Music Streaming Services In Africa Are In A Tight Race To Become Africa’s Spotify
The number of internet users in Africa seems to be growing by the day. With this growth, the market for online products also keeps finding Africa as a lucrative market. Local African entrepreneurs are also not being left behind they are coming up with new innovative ways to cash in on the increasing adoption of ICT and technology. Today Innov8tiv takes a look at how the music industry is cashing in on the growing use of internet as a source of entertainment.
The last couple of years have seen the numbers of music streaming services launched in Africa grow into their hundreds. And there seems to be no stopping, or at least not yet. This is despite the fact that the African music streaming service market is becoming saturated by the day. If any of these start-ups hope to be anywhere near the calibre of Spotify. Then they need to survive the heat of the competition in the already over-crowding industry, monetise their efforts and fight against music piracy to ensure more artist appreciate their services.
Mkito.com is one of the latest to join the industry, although it only streams 30 seconds of the song, after that users can download it to continue listening if they liked the song. It was launched in April 29, 2014 and intends to sign up 500,000 users by the end of its first year of operations. Users from across the globe can buy content from Mkito, but currently their payment systems only caters for MasterCard, Visa, PesaPal and mobile money (within Tanzania).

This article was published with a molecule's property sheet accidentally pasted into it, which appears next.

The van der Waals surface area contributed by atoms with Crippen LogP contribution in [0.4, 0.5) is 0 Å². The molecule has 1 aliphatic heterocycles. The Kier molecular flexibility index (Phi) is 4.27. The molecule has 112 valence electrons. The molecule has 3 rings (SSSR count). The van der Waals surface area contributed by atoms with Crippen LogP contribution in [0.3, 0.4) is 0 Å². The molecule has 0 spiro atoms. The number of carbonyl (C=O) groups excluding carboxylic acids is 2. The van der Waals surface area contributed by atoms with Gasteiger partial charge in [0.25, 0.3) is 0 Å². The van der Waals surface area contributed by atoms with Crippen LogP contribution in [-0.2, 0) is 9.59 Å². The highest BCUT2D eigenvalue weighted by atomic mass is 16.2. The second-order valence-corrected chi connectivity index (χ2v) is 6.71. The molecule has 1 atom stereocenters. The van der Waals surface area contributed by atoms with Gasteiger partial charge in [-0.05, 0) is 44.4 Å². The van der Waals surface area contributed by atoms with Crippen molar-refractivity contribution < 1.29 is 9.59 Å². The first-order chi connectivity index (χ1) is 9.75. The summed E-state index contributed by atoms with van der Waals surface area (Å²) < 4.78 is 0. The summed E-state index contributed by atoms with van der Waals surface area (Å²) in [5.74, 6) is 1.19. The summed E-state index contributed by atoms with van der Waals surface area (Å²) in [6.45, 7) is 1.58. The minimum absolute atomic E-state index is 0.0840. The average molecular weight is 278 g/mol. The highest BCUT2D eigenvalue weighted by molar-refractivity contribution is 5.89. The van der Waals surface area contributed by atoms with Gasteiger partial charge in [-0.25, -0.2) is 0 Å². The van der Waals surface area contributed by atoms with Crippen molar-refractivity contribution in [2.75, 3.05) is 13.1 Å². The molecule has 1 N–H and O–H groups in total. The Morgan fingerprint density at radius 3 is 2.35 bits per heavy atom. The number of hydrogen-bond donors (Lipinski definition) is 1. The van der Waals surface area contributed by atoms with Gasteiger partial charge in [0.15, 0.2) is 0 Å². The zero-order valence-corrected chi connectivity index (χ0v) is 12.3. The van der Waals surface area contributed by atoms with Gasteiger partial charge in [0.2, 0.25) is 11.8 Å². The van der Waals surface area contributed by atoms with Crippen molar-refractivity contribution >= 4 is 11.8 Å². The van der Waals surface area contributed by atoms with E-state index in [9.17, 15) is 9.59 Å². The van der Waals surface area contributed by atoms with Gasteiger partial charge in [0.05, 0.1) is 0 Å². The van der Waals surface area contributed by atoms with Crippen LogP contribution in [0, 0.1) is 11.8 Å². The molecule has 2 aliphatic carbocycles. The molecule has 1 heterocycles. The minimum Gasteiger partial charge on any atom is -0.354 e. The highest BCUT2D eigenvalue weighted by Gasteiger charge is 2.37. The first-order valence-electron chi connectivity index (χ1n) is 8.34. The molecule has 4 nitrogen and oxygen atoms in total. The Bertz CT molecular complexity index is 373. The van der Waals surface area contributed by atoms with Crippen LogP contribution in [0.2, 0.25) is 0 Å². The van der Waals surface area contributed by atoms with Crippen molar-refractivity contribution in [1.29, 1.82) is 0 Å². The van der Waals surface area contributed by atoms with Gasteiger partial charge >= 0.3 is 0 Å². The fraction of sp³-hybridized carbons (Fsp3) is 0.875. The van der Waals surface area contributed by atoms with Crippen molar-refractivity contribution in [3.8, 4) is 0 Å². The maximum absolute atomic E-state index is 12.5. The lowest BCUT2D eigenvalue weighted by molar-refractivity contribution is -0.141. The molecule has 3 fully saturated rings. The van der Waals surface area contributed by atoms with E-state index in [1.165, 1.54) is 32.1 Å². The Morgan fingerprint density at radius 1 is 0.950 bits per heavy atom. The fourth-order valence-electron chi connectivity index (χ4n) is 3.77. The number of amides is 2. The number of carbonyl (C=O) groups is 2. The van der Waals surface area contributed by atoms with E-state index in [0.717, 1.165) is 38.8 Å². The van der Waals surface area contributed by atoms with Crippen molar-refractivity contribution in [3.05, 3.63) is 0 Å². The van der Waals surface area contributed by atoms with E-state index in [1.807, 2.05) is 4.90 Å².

Mkito also allows Tanzanian users to download up to 10 tracks monthly for free. They can choose any tracks on Mkito, but these tracks will have 5 seconds of adverts attached to them and thus artists still get paid for every download, whether paid for or downloaded for free. Currently the platform has music genres such as bongo flava which accounts up to 40% of its music collection. It also has pop music, tana and reggae. On the Mkito.com platform, artists have their own profile that shows their complete biography, album news and their new music releases.
Kenya too has not been left behind when it come to music streaming services. Also by the end of last month, Mziiki.com was launched at iHub in Nairobi. Mziiki.com is a free streaming service made possible by Spice VAS Africa. The Regional Manager for Spice VAS Africa, Vishall Rane in an interview with TechMoran said, “Mziiki allows users to stream full tracks of music they love at no cost and they can also share the music with their friends on social media.”
Rane said that in the future, Mziiki will charge users a small fee to raise some revenue to meet the cost of operations and also to pay the artists. They have also developed an app that is available for free download from Google Play, Blackberry store and iTunes Store.
Both Mziiki.com and Mkito.com are launching into a relatively crowded African music market. They will have to go up against other competitors that includes Orin, Simfy, MyMusic, Spinlet, Truspot, iROKING, Gidilounge, Grumi, lasgiditunes, Mdundo and MyZiki among others.